This article will look to show you all you need to know about the Costa Brava, so that you could explore it whenever you are next in Barcelona.
All the places are a short drive away from Barcelona and are accessible by buses and trains. Of course, it goes without saying that there will be changes to public transport schedules and regulations in adherence to the current health situation.
Therefore we suggest checking in advance before making concrete plans to explore the Costa Brava, but this article should get the ball rolling!
Lloret de Mar
First up is Lloret de Mar, which is found some 50 miles away from Barcelona, and 25 miles from Girona. With plenty of cultural sites, gardens and beaches, it is easily one of the most popular locations on the Costa Brava. With history dating back to Roman times, this spot is a great destination for history lovers, who wish to be by the beach when on holiday in Catalonia. Some of the must-see sites are the Gothic Church of Sant Romà and the Medieval Caste of Sant Joan, both of which are well preserved, with the latter offering some amazing views of the Costa Brava. As for beaches, the Lloret Beach is the main one, running 1,630 metres and is made of sand, making it the most popular in this town. However, there are also the Fenals, Sa Boadella and Santa Cristina beaches that are all accredited with the blue flag seal of quality, offering slightly quieter places to relax.
Tossa de Mar
Next on the list, found some 60 miles from Barcelona, is Tossa de Mar. This is one of the most historic places on the Costa Brava, with clear links back to the Neolithic period (some 12,000 years ago!). The main economic industry found here, other than tourism, is fishing- we suggest trying any locally caught fish at one of the many restaurants found here. As for other things to do in Tossa de Mar, you should check out the Roman Villa of Ametllers, a Roman villa that you can visit the ruins of! Also, there is a ‘Walled-in Old Town’ here, which dates back to the 14th century. You can visit here and see the medieval hospital, the Municipal museum and some churches. After doing all this, you can relax on the Tossa Beach or the Mar Menuda, which offers some fantastic sports facilities for you!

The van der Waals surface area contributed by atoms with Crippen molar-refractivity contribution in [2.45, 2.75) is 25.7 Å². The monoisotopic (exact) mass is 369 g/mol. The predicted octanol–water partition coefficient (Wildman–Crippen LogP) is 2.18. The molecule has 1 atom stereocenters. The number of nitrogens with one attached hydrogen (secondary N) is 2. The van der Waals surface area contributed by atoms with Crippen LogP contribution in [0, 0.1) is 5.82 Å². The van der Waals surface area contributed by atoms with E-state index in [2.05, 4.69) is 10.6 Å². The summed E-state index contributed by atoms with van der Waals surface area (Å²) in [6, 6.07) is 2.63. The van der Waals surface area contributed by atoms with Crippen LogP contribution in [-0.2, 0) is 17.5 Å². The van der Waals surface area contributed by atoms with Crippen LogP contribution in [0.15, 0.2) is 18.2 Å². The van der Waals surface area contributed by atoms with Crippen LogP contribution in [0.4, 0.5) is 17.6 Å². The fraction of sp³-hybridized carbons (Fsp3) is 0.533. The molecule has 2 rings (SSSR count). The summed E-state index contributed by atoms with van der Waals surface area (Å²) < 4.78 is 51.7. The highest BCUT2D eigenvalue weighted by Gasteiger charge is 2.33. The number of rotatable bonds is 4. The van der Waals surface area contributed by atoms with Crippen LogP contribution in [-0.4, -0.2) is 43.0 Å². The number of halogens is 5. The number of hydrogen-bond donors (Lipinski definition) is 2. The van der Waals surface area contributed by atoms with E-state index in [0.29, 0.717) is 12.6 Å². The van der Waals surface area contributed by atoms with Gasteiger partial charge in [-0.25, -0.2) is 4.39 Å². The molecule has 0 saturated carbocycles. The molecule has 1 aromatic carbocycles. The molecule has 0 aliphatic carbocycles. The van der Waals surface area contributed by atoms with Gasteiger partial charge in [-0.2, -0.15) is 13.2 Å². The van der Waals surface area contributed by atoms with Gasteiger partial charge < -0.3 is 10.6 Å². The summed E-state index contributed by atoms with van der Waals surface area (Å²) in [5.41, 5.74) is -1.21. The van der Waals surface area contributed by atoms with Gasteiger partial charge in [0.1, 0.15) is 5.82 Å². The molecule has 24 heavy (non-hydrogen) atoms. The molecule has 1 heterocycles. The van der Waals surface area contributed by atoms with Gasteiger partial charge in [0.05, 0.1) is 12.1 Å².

A slightly smaller place for you to explore on the Costa Brava is Begur. Home to some 4,000 locals, this village has a very traditional Catalan feel to it, with low-rise buildings that lead towards the sea. There are more historical sites here, with the main one being the Castle of Begur, which was constructed in the Medieval period, some 400 years ago! As for beaches, the Sa Riera, Aiguafreda and Sa Tuna are the standouts here for you to go and relax after spending time wandering around the wonderful streets.
Another small fishing town found on the Costa Brava, is L’Escala. Situated between the Gulf of Roses and Cala Montgó, this spot is a more secluded choice but no less beautiful! This place is known for its anchovies and must be tried in one of the restaurants or bars of L’Escala. In keeping with its fishing heritage, there is the Alfolí de la Sal, a 17th Century warehouse that stored all the salt needed to preserve the fish caught here! In addition to this, you should check out the ruins of Empúries, which date back to 580BC.
The last on the list, is one of the most well-known spots along the Costa Brava, Cadaqués. Once frequented by the likes of Pablo Picasso and Salvador Dalí, visiting here will help you understand just why this place is so popular- you’ll even be able to visit Dalís house here! One of the most interesting parts of this town’s history is that in the early 20th Century, many of its inhabitants went to Cuba in search for economic gain; something they would be able to achieve. Upon returning to Cadaqués, these people would build Cuban style houses and bars in homage to Habana life, you can still visit these spots nowadays. Discover Cadaqués, just a 2hr 30min drive from Barcelona, fall in love with the Costa Brava whilst you’re here or at any of the aforementioned spots!